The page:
A Loftier Motivation for Two of Today’s Top Crime Dramas

Join Linwood Barclay, author of Elevator Pitch, for a conversation about a unique motivation for protagonists in two of television’s best crime dramas, Get Shorty and The Deuce. Bonus: once you’ve read the essay, comment on this post to enter for a chance to win a copy of Linwood Barclay’s new book—Elevator Pitch.

We think we have a pretty good idea what motivates our lead players in a crime drama. If they’re on the side of the angels, it’s justice. They’re on a mission to right wrongs, to see that victims are avenged, that bad guys are punished. And if we’re wondering what makes those bad guys tick, we don’t have to think that hard. They act out of greed. Maybe they’re seeking payback. It could be they’re just really sick puppies, sadistically driven to inflict pain for the hell of it.

Sometimes, however, while the motivations may be as primal, they’re a little more complicated.

Two of the best crime dramas over the last couple of years are Get Shorty and The Deuce. And while two shows could hardly be more different in style, content, and approach, they have something in common. What drives the lead characters is something we’re not used to seeing in television crime dramas, something a bit loftier.

What drives these characters is art.

Get Shorty, while it bears little resemblance to the 1990 Elmore Leonard novel, or the 1995 film adaptation starring John Travolta, does draw its inspiration from Leonard’s original concept: Loan shark Chili Palmer finds that his skills with violence, intimidation, and outthinking his adversaries translate well into making him an ideal Hollywood producer. In the television series, Chris O’Dowd plays Miles Daly, who’s been known, in his life as a thug, to take things a few steps further than Chili. Miles will kill if that’s what the job entails.

But when Miles’s work takes him to Hollywood, he is mesmerized not so much by the glitz and glamor and magnificent cars and beautiful women as he is by the opportunity to make a great movie, to tell a compelling story. In his quest to settle old debts and save his own skin, Miles increasingly insinuates himself into the movie business and becomes obsessed by the need to make a great film, to make a statement.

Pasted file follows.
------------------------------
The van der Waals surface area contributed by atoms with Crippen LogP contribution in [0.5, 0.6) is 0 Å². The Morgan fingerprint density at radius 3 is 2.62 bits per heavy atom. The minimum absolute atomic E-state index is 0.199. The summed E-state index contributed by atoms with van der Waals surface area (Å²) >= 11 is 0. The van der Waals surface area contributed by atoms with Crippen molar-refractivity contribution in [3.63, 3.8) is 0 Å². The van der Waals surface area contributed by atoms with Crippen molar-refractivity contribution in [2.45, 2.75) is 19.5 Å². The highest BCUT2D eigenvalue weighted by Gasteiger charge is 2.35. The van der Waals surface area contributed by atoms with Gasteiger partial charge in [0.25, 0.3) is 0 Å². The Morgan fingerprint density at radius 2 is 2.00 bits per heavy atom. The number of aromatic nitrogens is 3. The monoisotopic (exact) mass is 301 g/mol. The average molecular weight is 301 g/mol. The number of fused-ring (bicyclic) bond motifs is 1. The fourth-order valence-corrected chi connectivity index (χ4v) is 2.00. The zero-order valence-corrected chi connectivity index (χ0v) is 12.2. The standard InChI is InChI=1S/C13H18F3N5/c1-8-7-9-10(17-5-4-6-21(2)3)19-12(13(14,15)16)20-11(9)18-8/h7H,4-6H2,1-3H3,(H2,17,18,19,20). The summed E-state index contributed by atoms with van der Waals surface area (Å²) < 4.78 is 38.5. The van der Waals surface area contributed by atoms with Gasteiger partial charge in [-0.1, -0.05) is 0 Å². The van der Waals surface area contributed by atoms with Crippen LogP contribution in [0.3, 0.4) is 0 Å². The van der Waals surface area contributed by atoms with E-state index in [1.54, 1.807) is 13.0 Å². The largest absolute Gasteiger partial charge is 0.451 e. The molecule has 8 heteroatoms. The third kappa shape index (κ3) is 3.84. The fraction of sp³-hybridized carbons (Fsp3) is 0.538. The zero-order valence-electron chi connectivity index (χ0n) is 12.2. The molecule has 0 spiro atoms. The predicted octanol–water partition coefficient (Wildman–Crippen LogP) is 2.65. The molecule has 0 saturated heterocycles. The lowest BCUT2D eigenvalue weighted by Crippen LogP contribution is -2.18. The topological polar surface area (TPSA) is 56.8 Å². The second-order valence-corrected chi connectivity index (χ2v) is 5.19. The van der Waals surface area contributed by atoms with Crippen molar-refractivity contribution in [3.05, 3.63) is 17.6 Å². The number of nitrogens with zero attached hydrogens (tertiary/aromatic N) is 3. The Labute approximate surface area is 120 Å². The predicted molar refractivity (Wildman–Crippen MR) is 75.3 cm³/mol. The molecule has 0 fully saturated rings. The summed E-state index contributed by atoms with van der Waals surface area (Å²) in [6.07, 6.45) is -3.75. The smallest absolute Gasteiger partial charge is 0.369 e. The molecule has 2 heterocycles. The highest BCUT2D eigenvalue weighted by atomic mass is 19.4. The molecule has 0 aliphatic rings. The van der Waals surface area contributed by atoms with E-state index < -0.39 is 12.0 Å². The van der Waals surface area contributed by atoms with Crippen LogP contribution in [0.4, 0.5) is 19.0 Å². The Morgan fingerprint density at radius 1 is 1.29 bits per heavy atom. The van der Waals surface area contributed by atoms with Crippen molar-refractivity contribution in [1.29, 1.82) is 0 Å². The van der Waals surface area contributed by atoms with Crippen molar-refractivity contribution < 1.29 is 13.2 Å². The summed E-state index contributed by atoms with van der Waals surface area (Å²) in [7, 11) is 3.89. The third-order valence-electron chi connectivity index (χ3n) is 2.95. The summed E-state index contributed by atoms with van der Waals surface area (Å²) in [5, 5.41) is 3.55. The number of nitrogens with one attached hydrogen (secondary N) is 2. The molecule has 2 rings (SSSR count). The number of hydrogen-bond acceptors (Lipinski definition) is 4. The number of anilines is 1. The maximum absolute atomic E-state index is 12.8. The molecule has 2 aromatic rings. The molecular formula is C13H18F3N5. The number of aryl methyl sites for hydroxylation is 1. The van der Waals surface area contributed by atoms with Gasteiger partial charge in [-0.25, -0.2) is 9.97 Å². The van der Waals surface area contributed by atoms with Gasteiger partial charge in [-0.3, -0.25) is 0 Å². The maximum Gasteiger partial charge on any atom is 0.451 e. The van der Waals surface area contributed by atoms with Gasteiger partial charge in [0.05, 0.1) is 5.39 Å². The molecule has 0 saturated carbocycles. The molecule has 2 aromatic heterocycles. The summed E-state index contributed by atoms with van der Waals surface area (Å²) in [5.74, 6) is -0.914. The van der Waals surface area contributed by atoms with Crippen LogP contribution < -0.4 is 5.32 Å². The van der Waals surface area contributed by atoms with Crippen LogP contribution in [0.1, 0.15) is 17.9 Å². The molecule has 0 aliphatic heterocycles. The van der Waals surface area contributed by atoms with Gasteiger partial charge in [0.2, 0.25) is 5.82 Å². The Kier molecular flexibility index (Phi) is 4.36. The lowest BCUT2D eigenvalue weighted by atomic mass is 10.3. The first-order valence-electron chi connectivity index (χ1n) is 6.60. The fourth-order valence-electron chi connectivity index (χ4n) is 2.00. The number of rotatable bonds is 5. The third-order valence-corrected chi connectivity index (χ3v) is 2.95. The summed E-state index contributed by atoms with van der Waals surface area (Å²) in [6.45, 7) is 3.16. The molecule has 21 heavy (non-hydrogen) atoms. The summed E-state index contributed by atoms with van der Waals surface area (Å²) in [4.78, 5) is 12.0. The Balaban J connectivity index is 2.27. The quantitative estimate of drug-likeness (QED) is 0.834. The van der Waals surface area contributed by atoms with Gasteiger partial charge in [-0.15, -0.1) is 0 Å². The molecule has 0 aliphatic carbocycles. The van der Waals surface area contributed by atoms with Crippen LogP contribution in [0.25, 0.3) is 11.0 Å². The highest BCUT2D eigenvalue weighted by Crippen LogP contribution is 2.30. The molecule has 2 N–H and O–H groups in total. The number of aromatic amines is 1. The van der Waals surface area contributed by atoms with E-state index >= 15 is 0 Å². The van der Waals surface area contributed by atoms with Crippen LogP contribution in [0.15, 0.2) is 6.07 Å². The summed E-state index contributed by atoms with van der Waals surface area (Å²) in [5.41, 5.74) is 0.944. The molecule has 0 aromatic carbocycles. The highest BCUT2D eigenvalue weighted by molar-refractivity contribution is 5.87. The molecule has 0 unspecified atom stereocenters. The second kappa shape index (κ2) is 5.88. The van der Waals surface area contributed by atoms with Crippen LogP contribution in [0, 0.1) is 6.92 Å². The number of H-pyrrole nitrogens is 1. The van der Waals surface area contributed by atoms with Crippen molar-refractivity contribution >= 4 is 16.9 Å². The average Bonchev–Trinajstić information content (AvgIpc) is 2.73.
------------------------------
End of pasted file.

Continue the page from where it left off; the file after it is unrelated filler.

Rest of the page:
Even when Miles realizes the FBI has him in its sights, he’s willing to give them what they want on the condition they let him finish making his movie. Once that’s done, well, he’s willing to let things play out whatever way they have to. (Unless, of course, he can find a new angle to save himself.) Miles believes completing this film is his pathway to redemption. Not only will it absolve him of past sins, but it will also win him the respect of his wife and, especially, his daughter.

In The Deuce, the original David Simon-George Pelecanos series about the rise of the pornography industry in New York, Maggie Gyllenhaal plays Eileen “Candy” Merrell, a prostitute whose work draws her into the world of adult films, as an actress. But she has an eye, a sense of story, and slowly starts to make herself heard. She argues that a film about sex can be more than a “fuck film.” It can aspire to greater things, act as a metaphor, provide insight into the human condition.

Eventually, Candy pulls together the financial resources—not without having to humiliate herself in the process—to make her own movie, an erotic retelling of Little Red Riding Hood called “Red Hot,” and it receives much of the kind of adulation she was hoping for from the artistic community. But it is her family’s respect that Candy needs most. Can directing an artistic film about sex, rather than taking money to perform it, elevate her in their eyes? Candy has as much of an uphill battle here as Miles, if not more so.